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Veteran Member - Level 14
If you're playing Bethesda's new release, you've likely learned great tips about Getting Started in Skyrim. Hopefully it's just as helpful to learn from the stupid mistakes yours truly has made in all their glorious detail.
First, a few details. My character, Vorhyym Serpensmide, currently is a level 7 warrior who's killed 55 people, 32 animals, 43 undead and one bunny rabbit during over 15 hours of gameplay (more on all that later). With him, I've completed 4 quests, 8 miscellaneous objectives and 4 main quests, and have 4 active quests and 12 active objectives. And I've won one brawl -- with a woman.
Fave weapons so far are the steel sword and flame. Other chosen favorites are healing, hunting bow, battle cry and the unrelenting force shout (the latter two I think are mapped to buttons but can't recall for certain and, yes, I do die from time to time trying to remember). Anyway, with that context provided, on to my missteps (perhaps minor spoilers ahead!).
It's not worth losing one's head over Bethesda glitches
1. Don't have a coronary when your game goes kaput.
This is a Bethesda release after all, and even if you're like me and have experienced few, you're probably aware of their reputation. So instead of flipping out like I did when my game crashed during the opening scene(!), reboot your hardware and smile. This, too, shall pass.
Stop judging me!
2. Don't be wed to your character creation, it will only hurt you in the end.
I love a good character creation tool, but it doesn't always love me back. Consider the one I created for BioWare's Dragon Age that turned out too old to have a young older brother (if I remember). He was retired. Similarly, my Skyrim character was almost identical to the one he follows at the game's beginning. D'oh! So much for the hour or so I spent painstakingly making a unique character model.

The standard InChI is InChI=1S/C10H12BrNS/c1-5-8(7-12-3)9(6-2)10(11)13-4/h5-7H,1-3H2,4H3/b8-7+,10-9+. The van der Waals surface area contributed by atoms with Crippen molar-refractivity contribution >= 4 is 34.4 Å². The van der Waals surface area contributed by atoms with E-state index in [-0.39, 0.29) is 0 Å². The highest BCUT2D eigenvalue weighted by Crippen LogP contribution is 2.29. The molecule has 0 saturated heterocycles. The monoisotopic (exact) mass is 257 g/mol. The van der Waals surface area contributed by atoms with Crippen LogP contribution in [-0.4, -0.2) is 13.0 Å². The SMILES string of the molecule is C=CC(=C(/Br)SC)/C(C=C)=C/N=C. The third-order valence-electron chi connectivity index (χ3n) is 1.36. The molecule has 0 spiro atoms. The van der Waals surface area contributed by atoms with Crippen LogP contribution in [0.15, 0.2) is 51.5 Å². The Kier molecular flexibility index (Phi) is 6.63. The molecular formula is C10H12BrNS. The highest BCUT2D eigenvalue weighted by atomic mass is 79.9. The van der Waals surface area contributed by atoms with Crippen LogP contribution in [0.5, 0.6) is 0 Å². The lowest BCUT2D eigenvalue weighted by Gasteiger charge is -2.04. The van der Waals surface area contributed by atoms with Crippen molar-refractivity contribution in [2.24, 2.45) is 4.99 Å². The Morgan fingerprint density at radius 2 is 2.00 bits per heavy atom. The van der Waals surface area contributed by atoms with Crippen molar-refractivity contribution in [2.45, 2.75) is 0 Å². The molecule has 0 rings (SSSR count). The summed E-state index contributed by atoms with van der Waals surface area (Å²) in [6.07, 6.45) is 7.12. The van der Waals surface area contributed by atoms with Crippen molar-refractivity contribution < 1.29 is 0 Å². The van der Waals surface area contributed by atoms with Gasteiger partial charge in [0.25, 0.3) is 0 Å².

Who's the big shot now? What? No, I'm not coming down.
3. Don't forget, the bigger they are, the harder their club falls.
I first attacked giants at range and from a safe elevation, and they ran away! Turns out they're no dummies. After they returned, I came down and what do you know? They hold grudges. And big clubs that will turn you to tundra turd lickity split. So run away, puny warrior.
I should be safe here among the pretty birds. Pretty fire-breathing birds. Uh oh.
4. Don't be the tool that ends up in a virtual remake of 127 hours.
In trying to assault a fort with bandit archers inside, I took a position on some rocks against the outer wall. Who knew I'd get stuck in the environment, praying for a swift death. Half an hour of fruitless leaping later, I rebooted. Avoid the restart by looking before you leap, unless you want to end up like James Franco at the Oscars. And no one wants that.
Our heroes awaken from their delightful B&B ready for more bloodletting
5. Don't waste precious time sightseeing in a world you can spend 300 hours in, unless you're taking screenshots for a blog no one will read.
I'd venture to guess that most of my 15 hours spent in-game were setting up screenshots to document this impressive title. Yeah, I'm weird like that. And eyros will be the first to tell you it doesn't pay like investing in video capture hardware would. But I'm stubborn and cheap, so you get my out of focus smartphone pix instead. You're welcome.
Traps attract followers like moths to a flame
Uthgerd the Doorstop
6. Don't take a follower exploring, unless you're trying to ditch them.
I like my follower, who's pretty good in a fight. Unfortunately she's pathetic when navigating the environment. Whether a snowy mountain pass or a trap filled dungeon, I find myself holding her hand wherever we go. Otherwise, she'd become a popsicle, a doorstop for a spiked gate or mincemeat for swinging cleavers. I have to retrieve her often enough I wonder whether she does it on purpose. In fact, I'm beginning to question who's the follower in this relationship.
It wouldn't be a fantasy RPG without water-hopping bunnies
Nothing like a moonlit dip in full body armor to kindle a romance